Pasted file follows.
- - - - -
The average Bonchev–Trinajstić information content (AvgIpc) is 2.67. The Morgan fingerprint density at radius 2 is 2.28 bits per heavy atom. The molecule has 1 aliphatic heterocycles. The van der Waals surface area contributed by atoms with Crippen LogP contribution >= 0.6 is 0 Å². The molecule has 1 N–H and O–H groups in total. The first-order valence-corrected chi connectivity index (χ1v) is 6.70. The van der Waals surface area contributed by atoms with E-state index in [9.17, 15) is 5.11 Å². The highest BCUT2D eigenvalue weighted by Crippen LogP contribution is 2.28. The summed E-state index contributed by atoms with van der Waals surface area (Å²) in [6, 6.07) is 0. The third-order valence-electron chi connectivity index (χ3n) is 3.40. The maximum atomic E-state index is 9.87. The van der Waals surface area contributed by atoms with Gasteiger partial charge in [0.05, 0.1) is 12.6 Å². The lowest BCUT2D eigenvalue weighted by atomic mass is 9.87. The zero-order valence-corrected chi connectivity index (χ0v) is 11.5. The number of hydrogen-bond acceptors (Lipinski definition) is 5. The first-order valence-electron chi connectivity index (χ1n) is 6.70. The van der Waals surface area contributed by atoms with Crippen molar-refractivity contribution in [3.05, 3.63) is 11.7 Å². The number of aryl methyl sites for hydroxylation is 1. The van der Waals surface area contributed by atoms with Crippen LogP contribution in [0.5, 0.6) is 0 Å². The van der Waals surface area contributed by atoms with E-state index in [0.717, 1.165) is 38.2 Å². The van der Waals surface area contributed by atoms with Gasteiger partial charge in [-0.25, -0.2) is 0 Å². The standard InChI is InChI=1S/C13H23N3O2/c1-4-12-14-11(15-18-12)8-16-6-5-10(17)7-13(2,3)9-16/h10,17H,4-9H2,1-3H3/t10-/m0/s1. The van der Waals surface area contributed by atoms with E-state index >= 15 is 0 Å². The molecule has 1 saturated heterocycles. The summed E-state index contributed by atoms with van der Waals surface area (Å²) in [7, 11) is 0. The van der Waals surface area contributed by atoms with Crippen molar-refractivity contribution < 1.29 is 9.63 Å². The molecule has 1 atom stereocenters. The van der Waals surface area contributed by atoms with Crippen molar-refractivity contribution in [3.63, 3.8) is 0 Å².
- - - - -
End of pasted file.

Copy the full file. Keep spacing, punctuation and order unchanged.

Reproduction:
The average Bonchev–Trinajstić information content (AvgIpc) is 2.67. The Morgan fingerprint density at radius 2 is 2.28 bits per heavy atom. The molecule has 1 aliphatic heterocycles. The van der Waals surface area contributed by atoms with Crippen LogP contribution >= 0.6 is 0 Å². The molecule has 1 N–H and O–H groups in total. The first-order valence-corrected chi connectivity index (χ1v) is 6.70. The van der Waals surface area contributed by atoms with E-state index in [9.17, 15) is 5.11 Å². The highest BCUT2D eigenvalue weighted by Crippen LogP contribution is 2.28. The summed E-state index contributed by atoms with van der Waals surface area (Å²) in [6, 6.07) is 0. The third-order valence-electron chi connectivity index (χ3n) is 3.40. The maximum atomic E-state index is 9.87. The van der Waals surface area contributed by atoms with Gasteiger partial charge in [0.05, 0.1) is 12.6 Å². The lowest BCUT2D eigenvalue weighted by atomic mass is 9.87. The zero-order valence-corrected chi connectivity index (χ0v) is 11.5. The number of hydrogen-bond acceptors (Lipinski definition) is 5. The first-order valence-electron chi connectivity index (χ1n) is 6.70. The van der Waals surface area contributed by atoms with Crippen molar-refractivity contribution in [3.05, 3.63) is 11.7 Å². The number of aryl methyl sites for hydroxylation is 1. The van der Waals surface area contributed by atoms with Crippen LogP contribution in [0.5, 0.6) is 0 Å². The van der Waals surface area contributed by atoms with E-state index in [0.717, 1.165) is 38.2 Å². The van der Waals surface area contributed by atoms with Gasteiger partial charge in [-0.25, -0.2) is 0 Å². The standard InChI is InChI=1S/C13H23N3O2/c1-4-12-14-11(15-18-12)8-16-6-5-10(17)7-13(2,3)9-16/h10,17H,4-9H2,1-3H3/t10-/m0/s1. The van der Waals surface area contributed by atoms with E-state index >= 15 is 0 Å². The molecule has 1 saturated heterocycles. The summed E-state index contributed by atoms with van der Waals surface area (Å²) in [7, 11) is 0. The van der Waals surface area contributed by atoms with Crippen molar-refractivity contribution < 1.29 is 9.63 Å². The molecule has 1 atom stereocenters. The van der Waals surface area contributed by atoms with Crippen molar-refractivity contribution in [3.63, 3.8) is 0 Å².